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Jewish World Review May 1, 2002 / 19 Iyar, 5762

Bob Greene

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Just when you thought
the world was too cold | Just when you begin to fear that maybe there's no cause for hope in this sad and cruel old world of ours, news arrives to prove you wrong.

Many of you may recall the story that appeared here several years ago, about the blown-out windows in the old church in the village of Remy in France. The windows were blown out by American fighter pilots during World War II.

It wasn't a mistake -- it was a necessary act in trying to defeat the Nazis and win the war. Still, though, the church windows were gone.

The day was Aug. 2, 1944. Sixteen U.S. combat pilots from the 383rd Fighter Squadron were on a mission over Nazi-occupied France. As they flew above Remy -- a village northeast of Paris -- the pilots, at the controls of their P-51 Mustangs, saw a German munitions train under heavy camouflage.

The American pilots -- young men in their 20s -- made five strafing runs. They hit the 18-car train, which exploded with terrible force; the Nazi train had been carrying rocket components.

The village was severely damaged by the train's explosion. Most of the houses had their roofs blown off. And at the 700-year-old Church of St. Denis, the beautiful stained-glass windows were shattered.

In the attack on the Nazi train, an American pilot was killed. He was Lt. Houston L. Braly, 22, of Brady, Texas. The shock waves from the explosion knocked him out of the air. The wings and tail of his P-51 were gone; the burning wreckage of his plane came to rest against a house in Remy.

Some of the villagers pulled his body from the plane to hide it from the occupying German forces. The villagers wrapped Lt. Braly's body in his parachute, and tried to conceal it in a stable. They brought flowers from their gardens, and, as a show of gratitude and respect, covered Lt. Braly's body with the flowers.

This outraged the German command. The Nazis ordered the French villagers to bring no more flowers for the American combat pilot. The villagers defied the Nazis. At great risk to themselves and their families, they held a funeral for Lt. Braly at the Church of St. Denis. They piled the gravesite high with flowers, in memory of the young American who had come so far to give his life for them.

I first learned about this from one of the old fighter pilots: Gordon McCoy. He told me that the surviving members of the 383rd had found out that the stained glass in the Church of St. Denis had never been replaced. After the train explosion in 1944, plain plate glass had been installed. It was still there.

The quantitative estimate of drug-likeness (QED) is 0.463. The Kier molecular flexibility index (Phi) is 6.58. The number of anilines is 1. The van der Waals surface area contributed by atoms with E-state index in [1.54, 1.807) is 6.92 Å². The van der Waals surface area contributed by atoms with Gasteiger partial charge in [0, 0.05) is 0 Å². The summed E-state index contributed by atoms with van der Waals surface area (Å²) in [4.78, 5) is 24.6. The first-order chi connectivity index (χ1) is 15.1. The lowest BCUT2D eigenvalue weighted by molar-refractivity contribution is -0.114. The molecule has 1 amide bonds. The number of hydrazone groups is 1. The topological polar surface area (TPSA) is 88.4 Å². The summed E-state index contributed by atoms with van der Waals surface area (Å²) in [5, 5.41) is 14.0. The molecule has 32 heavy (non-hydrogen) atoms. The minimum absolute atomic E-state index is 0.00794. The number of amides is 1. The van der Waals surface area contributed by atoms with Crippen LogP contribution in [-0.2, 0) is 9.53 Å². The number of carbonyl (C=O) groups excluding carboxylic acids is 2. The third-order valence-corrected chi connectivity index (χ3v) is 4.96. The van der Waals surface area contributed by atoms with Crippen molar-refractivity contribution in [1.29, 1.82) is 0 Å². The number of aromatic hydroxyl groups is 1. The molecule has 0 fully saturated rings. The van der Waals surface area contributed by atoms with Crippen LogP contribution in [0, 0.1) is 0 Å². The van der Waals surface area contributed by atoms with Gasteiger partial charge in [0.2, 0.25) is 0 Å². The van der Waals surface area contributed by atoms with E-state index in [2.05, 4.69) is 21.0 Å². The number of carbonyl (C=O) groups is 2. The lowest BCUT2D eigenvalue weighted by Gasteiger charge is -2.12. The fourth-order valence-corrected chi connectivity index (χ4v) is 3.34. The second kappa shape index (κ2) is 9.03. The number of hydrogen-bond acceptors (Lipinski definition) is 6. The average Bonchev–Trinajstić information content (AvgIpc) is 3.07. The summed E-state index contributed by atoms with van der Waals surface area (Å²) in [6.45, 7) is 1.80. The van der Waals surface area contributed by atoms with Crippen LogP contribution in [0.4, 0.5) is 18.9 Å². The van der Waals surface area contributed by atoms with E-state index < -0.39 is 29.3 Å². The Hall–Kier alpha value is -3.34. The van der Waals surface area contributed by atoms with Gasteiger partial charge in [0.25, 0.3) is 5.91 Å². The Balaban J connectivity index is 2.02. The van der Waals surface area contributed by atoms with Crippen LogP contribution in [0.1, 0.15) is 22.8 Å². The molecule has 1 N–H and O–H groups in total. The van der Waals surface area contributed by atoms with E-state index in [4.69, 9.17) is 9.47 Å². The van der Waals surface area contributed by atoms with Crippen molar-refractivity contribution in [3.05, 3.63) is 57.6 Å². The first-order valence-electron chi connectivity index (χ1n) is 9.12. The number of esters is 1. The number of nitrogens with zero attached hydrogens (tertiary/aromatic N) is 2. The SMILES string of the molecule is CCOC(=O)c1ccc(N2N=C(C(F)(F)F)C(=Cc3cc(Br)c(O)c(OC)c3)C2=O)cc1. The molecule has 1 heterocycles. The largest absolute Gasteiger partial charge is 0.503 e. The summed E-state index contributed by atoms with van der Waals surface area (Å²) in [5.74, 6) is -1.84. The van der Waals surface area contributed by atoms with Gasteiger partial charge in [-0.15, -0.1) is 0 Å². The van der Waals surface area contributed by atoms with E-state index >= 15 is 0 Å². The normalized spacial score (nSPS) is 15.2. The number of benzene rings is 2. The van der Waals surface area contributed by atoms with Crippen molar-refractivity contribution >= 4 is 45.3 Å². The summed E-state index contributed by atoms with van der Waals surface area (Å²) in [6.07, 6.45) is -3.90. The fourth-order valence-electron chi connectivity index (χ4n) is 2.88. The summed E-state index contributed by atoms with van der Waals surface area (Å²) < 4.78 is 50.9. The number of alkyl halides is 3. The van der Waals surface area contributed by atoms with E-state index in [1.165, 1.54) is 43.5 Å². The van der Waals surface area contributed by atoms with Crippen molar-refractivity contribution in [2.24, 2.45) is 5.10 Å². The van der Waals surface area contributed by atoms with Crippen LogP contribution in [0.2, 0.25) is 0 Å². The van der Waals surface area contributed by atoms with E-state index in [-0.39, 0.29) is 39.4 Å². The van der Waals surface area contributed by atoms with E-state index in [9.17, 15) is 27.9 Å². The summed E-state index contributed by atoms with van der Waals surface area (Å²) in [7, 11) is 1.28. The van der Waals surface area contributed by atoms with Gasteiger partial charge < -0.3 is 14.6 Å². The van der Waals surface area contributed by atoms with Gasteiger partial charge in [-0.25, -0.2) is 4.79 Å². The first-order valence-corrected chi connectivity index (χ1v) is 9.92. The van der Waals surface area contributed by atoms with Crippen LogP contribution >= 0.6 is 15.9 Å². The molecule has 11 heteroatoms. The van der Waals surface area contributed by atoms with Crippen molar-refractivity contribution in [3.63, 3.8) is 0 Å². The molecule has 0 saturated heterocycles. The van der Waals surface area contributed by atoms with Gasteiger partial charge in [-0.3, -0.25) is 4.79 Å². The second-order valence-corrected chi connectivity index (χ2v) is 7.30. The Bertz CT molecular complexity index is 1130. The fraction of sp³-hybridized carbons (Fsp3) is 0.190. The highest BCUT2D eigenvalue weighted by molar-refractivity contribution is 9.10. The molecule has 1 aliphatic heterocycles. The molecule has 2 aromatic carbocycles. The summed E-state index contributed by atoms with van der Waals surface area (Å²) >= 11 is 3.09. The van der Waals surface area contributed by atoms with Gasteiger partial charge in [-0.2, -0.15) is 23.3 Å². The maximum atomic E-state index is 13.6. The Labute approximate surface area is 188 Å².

The men of the 383rd decided to try to replace the stained glass in the church. They had broken it -- in pursuit of the Nazis -- and they felt it was their responsibility to put it back.

"We just figured that if we didn't do it, no one else would," McCoy told me.

After I wrote about the church in Remy, many of you -- more than 1,200 readers -- sent money to the old fighter pilots to help them in their efforts. And in the summer of 2000, the surviving pilots of the 383rd and their wives traveled to France to dedicate the installation of the new stained-glass windows. There was a daylong celebration and commemoration. There was a parade, with American and French military vehicles. There was a memorial service for Lt. Braly, songs from the Remy children's chorus, and -- after nightfall -- the illumination of the new windows in the old church.

Which brings us to today.

There was a surplus of about $65,000 in the windows fund. The old American pilots asked the people of Remy if there was anything else they needed; the citizens of the village said the church would be grateful to have an organ. The pilots said they would buy it.

But there's not going to be an organ for the church -- because, as the pilots of the 383rd are informing contributors this month in a letter announcing the closing down of the fund. ...

Well, the reason there is not going to be a church organ is enough to bring tears to your eyes.

After Sept. 11, 2001, the pilots of the 383rd heard from the people of Remy. The villagers said they did not want the organ; they did not want the $65,000 to be spent that way.

"When I saw the first images [on Sept. 11] on television, my tears flowed," one of the villagers wrote to the pilots. "I relived, in my memory, the Second World War."

The people of Remy canceled their order for the organ -- and instead sent the money to the United States, to help the victims of Sept.11. They sent the money that was intended for them to the Twin Towers Fund. "While an organ would have given value to our church," they wrote, "we just cannot accept such generosity from a people who have been struck with such cruelty by blind fanaticism."

All these years later, the love and respect remains, on both sides of the ocean. Just when you begin to fear that hope is gone, you find out that you could not be more wrong.

JWR contributor Bob Greene is a novelist and columnist. Send your comments to him by clicking here.

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